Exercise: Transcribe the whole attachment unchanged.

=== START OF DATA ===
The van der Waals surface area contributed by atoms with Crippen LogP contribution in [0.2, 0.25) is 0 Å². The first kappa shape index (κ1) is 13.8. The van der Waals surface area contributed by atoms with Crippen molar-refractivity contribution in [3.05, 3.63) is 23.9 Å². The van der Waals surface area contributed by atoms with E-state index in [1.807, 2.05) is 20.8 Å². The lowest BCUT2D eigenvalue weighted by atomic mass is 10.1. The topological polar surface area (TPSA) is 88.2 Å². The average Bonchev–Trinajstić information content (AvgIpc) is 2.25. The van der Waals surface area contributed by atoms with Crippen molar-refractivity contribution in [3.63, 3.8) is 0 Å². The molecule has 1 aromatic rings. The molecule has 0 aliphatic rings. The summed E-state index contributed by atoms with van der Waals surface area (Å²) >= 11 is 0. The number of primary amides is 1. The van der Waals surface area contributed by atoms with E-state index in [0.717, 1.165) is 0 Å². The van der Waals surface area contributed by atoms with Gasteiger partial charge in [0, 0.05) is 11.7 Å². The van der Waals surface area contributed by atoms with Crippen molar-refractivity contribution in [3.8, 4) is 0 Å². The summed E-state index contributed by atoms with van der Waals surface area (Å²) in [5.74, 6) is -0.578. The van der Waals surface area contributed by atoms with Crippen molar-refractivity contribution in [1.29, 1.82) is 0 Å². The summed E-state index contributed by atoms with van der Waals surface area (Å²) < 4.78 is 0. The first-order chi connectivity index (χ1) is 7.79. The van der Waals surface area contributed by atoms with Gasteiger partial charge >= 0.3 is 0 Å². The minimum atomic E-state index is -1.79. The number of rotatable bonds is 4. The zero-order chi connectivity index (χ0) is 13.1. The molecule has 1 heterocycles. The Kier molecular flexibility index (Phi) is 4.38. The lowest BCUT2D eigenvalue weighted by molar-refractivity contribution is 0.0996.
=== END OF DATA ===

The van der Waals surface area contributed by atoms with Crippen LogP contribution in [0.2, 0.25) is 0 Å². The first kappa shape index (κ1) is 13.8. The van der Waals surface area contributed by atoms with Crippen molar-refractivity contribution in [3.05, 3.63) is 23.9 Å². The van der Waals surface area contributed by atoms with E-state index in [1.807, 2.05) is 20.8 Å². The lowest BCUT2D eigenvalue weighted by atomic mass is 10.1. The topological polar surface area (TPSA) is 88.2 Å². The average Bonchev–Trinajstić information content (AvgIpc) is 2.25. The van der Waals surface area contributed by atoms with Crippen molar-refractivity contribution in [3.63, 3.8) is 0 Å². The molecule has 1 aromatic rings. The molecule has 0 aliphatic rings. The summed E-state index contributed by atoms with van der Waals surface area (Å²) >= 11 is 0. The number of primary amides is 1. The van der Waals surface area contributed by atoms with E-state index in [0.717, 1.165) is 0 Å². The van der Waals surface area contributed by atoms with Gasteiger partial charge in [0, 0.05) is 11.7 Å². The van der Waals surface area contributed by atoms with Crippen molar-refractivity contribution in [3.8, 4) is 0 Å². The summed E-state index contributed by atoms with van der Waals surface area (Å²) in [5.74, 6) is -0.578. The van der Waals surface area contributed by atoms with Crippen molar-refractivity contribution in [1.29, 1.82) is 0 Å². The summed E-state index contributed by atoms with van der Waals surface area (Å²) < 4.78 is 0. The first-order chi connectivity index (χ1) is 7.79. The van der Waals surface area contributed by atoms with Gasteiger partial charge >= 0.3 is 0 Å². The minimum atomic E-state index is -1.79. The number of rotatable bonds is 4. The zero-order chi connectivity index (χ0) is 13.1. The molecule has 1 heterocycles. The Kier molecular flexibility index (Phi) is 4.38. The lowest BCUT2D eigenvalue weighted by molar-refractivity contribution is 0.0996.